Vlinder Software is very happy to announce a new product for embedded software development; the µpool2 memory allocator. Memory allocation and management is the most important bottleneck in embedded software development: most memory allocators cannot be configured or adapted to your needs but must simply be “lived with”. The ability to profile the use of your allocators, make informed decisions on the trade-offs between memory usage and speed requirements and adjust the allocator exactly to your needs is a valuable asset in applications that need to be fast and conservative in their memory
Introducing the Micro-Pool Allocator
The Micro-Pool Allocator, version 2, is a drop-in replacement for your system’s default allocator, implementing the three basic functions of the allocator, malloc, realloc and free, more efficiently. It accomplishes this by using an innovative way of managing small pools of memory, and allowing you to use profiling data to configure every step of the memory management process.
Unique features of the Micro-Pool Allocator
Profile-guided configuration: running your program using the allocator in a default configuration allows you to generate a binary event log containing all the information needed to optimize the configuration of your allocator to suit your specific needs.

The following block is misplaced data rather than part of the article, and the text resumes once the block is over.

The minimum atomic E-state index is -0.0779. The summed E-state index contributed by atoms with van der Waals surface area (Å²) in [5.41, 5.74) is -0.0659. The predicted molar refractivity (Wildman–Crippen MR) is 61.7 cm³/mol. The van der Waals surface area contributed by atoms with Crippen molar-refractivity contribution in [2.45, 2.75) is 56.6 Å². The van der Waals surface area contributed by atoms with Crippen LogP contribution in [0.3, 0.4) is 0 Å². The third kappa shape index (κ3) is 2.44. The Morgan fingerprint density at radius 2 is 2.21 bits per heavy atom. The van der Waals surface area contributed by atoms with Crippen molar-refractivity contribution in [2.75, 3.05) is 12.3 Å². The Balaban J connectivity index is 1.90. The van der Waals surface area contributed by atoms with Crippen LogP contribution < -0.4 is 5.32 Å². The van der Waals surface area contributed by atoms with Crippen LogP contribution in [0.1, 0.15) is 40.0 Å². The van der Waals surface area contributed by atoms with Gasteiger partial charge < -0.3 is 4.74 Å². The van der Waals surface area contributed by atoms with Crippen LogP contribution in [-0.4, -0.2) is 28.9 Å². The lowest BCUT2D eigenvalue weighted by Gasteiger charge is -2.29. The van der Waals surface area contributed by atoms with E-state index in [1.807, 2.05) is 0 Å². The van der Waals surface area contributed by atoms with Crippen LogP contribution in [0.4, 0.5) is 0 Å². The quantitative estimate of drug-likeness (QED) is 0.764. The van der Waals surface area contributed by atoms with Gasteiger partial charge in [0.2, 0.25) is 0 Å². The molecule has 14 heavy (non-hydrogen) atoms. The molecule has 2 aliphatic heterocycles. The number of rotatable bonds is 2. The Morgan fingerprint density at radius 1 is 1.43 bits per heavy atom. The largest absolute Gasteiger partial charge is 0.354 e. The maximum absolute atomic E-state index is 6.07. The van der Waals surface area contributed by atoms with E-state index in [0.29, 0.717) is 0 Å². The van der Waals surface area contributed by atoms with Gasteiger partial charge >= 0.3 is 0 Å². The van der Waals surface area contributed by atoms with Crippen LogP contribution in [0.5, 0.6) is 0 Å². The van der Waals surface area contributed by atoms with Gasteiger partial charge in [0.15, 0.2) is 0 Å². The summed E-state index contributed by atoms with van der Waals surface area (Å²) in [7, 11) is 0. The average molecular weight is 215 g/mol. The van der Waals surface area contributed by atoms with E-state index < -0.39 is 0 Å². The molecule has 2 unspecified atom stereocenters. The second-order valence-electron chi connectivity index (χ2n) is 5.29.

Multiple optimization methods from which the most suitable methods can be chosen to suit your needs. Not every optimization method is best for every situation and some are mutually exclusive. Using the binary event log to test different options while profiling the allocator’s behaviour each time allows us to choose the best fit for your application.
Compile-time configuration makes sure that once your application’s behaviour has been determined, run-time monitoring of the allocator is no longer necessary – so the monitoring code is effectively “off” in production code.
Run-time re-configuration: if profiling shows that some application behaviours significantly change your application’s memory management needs, and those behaviours can be detected, the allocator can be told to quickly switch from one configuration to another using a call to a control function. For example: if your application can either parse a large number of XML files requiring a large number of short-lived small objects or perform queries on an in-memory database, requiring a smaller number of larger objects with longer life-spans, the allocator can quickly switch from one set of allocation policies, best suited for parsing the XML files, to another set, better suited for querying the in-memory database.
Contact us for more information!